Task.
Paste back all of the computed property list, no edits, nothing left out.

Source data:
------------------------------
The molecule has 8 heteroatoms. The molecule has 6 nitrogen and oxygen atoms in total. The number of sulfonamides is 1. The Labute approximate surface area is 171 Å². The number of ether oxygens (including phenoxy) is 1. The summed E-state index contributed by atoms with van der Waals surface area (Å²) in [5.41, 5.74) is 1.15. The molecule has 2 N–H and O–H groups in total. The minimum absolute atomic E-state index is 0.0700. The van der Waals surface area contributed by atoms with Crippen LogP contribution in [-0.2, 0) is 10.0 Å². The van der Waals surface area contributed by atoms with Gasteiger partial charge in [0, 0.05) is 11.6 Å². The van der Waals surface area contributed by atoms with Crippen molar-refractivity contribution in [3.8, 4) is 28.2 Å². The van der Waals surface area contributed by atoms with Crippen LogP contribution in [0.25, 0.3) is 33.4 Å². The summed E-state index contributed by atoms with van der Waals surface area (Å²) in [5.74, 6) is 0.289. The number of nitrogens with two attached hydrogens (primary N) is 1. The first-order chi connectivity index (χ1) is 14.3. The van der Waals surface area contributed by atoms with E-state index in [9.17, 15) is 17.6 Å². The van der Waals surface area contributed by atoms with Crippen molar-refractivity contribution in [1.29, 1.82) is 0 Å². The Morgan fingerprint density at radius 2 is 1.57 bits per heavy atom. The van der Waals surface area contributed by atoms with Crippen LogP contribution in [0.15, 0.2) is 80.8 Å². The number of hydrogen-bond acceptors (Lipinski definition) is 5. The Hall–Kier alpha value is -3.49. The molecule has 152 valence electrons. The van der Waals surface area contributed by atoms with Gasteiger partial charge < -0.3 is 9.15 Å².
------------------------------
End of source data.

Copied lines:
The molecule has 8 heteroatoms. The molecule has 6 nitrogen and oxygen atoms in total. The number of sulfonamides is 1. The Labute approximate surface area is 171 Å². The number of ether oxygens (including phenoxy) is 1. The summed E-state index contributed by atoms with van der Waals surface area (Å²) in [5.41, 5.74) is 1.15. The molecule has 2 N–H and O–H groups in total. The minimum absolute atomic E-state index is 0.0700. The van der Waals surface area contributed by atoms with Crippen LogP contribution in [-0.2, 0) is 10.0 Å². The van der Waals surface area contributed by atoms with Gasteiger partial charge in [0, 0.05) is 11.6 Å². The van der Waals surface area contributed by atoms with Crippen molar-refractivity contribution in [3.8, 4) is 28.2 Å². The van der Waals surface area contributed by atoms with Crippen LogP contribution in [0.25, 0.3) is 33.4 Å². The summed E-state index contributed by atoms with van der Waals surface area (Å²) in [5.74, 6) is 0.289. The number of nitrogens with two attached hydrogens (primary N) is 1. The first-order chi connectivity index (χ1) is 14.3. The van der Waals surface area contributed by atoms with E-state index in [9.17, 15) is 17.6 Å². The van der Waals surface area contributed by atoms with Crippen molar-refractivity contribution in [1.29, 1.82) is 0 Å². The Morgan fingerprint density at radius 2 is 1.57 bits per heavy atom. The van der Waals surface area contributed by atoms with Crippen LogP contribution in [0.15, 0.2) is 80.8 Å². The number of hydrogen-bond acceptors (Lipinski definition) is 5. The Hall–Kier alpha value is -3.49. The molecule has 152 valence electrons. The van der Waals surface area contributed by atoms with Gasteiger partial charge < -0.3 is 9.15 Å².